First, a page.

If you’re not sure where to start, there are virtual book clubs. Celebrities have started book clubs on social media. Jenna Bush Hagar has @readwithjenna on Instagram. There is also Reese Witherspoon’s @reesesbookclub. Everyone knows about @oprahsbookclub. It has been around for decades - long before there was social media. If you want something a little closer to home, check with local libraries and bookstores. They often have monthly books and related events - either in person or virtual.
If you can’t find an established book club that matches your taste and schedule, start one of your own. There is no correct formula for a book club. It’s whatever you want it to be. For some, a book club is all about the books. For others, it’s more about the social aspect. For most, it’s probably a happy combination of the two.
If you would like to start a book club, I’ll share how ours works, just for illustration. Again, there is no right or wrong way to structure your book club.
We have around 15 members - all women. We don’t have a leader, but we do have a secretary (for lack of a better word) who keeps us up-to-date on what we’re doing. This member volunteers to send out emails about our schedule, what we’re reading, etc. The position can last as long as the person wants to do it.
We meet monthly in someone’s home. There are generally three hosts for each meeting. These hosts prepare a repast of some sort, which can be anything from heavy hors d’oeuvres to salads or soup/chili, or maybe even a Thanksgiving style meal. Sometimes the meal will reflect that month’s book - like a meal of Southeast Asian dishes. Each meeting centers around one book that was recommended for reading that month. There is no requirement to recommend a book, or to even have read the book to attend. Anyone who hasn’t read or hasn’t finished that month’s book knows that there will be spoilers as we discuss the book. Generally, the person who recommended the book will start the discussion, and then we go around the room. Each member who has finished the book rates it on a scale of 1-10. For the most part, we believe that anyone who writes a book deserves at least a four to a six. (Although, we banned one author’s books from our reading list because the majority thought they were just terrible.) Our discussions are often animated, but never argumentative. Occasionally, we have guests join our meetings. Author Emily Carpenter shared her debut novel, “Burying the Honeysuckle Girls,” with us, and the Mountain Mirror’s own Ferris Robinson joined us to discuss her book, “Making Arrangements.” Attorney Elisabeth Donnovin visited us to discuss environmental law and strip-mining in Appalachia in conjunction with John Grisham’s book “Gray Mountain.” We’ve had joint meetings with other book clubs. We have seen movie adaptations and attended author events as a group. We are definitely all about the books AND the socializing.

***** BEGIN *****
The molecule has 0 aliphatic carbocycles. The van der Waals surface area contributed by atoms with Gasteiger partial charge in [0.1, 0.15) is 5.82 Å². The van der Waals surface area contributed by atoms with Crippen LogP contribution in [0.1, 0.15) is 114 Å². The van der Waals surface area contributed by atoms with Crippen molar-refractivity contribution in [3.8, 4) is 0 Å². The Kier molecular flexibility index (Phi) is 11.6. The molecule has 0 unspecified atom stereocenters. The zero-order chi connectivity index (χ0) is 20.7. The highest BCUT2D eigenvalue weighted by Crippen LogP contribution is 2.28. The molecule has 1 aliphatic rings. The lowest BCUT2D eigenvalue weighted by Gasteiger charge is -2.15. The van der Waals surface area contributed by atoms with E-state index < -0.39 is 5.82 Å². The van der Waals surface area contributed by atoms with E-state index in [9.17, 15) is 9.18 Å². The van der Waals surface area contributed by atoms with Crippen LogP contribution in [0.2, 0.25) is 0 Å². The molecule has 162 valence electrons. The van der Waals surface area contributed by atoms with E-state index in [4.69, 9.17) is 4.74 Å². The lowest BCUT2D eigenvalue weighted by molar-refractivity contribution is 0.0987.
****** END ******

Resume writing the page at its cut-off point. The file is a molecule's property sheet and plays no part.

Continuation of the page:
We read a variety of books, both fiction and non-fiction. We have read a 93-page book based on a TED Talk, “The Terrorist’s Son: A Story of Choice” by Zak Ebrahim, as well as a 500-page novel set during the Inquisition, Rachel Kadish’s “The Weight of Ink.” When we read “The Bookwoman of Troublesome Creek,” by Kim Michelle Richardson, and “Orphan Train” by Christina Kline Baker, we learned that we have members with family connections to the stories in each of those books.
Consider adding reading/sharing books in 2022. Our books for the next few months are “The Thursday Murder Club” by Richard Osman, “Call Your Daughter Home” by Deb Spera, and “The Lincoln Highway” by Amor Towles.
Happy New Year, Happy Reading, and Happy Bookclubbing in 2022!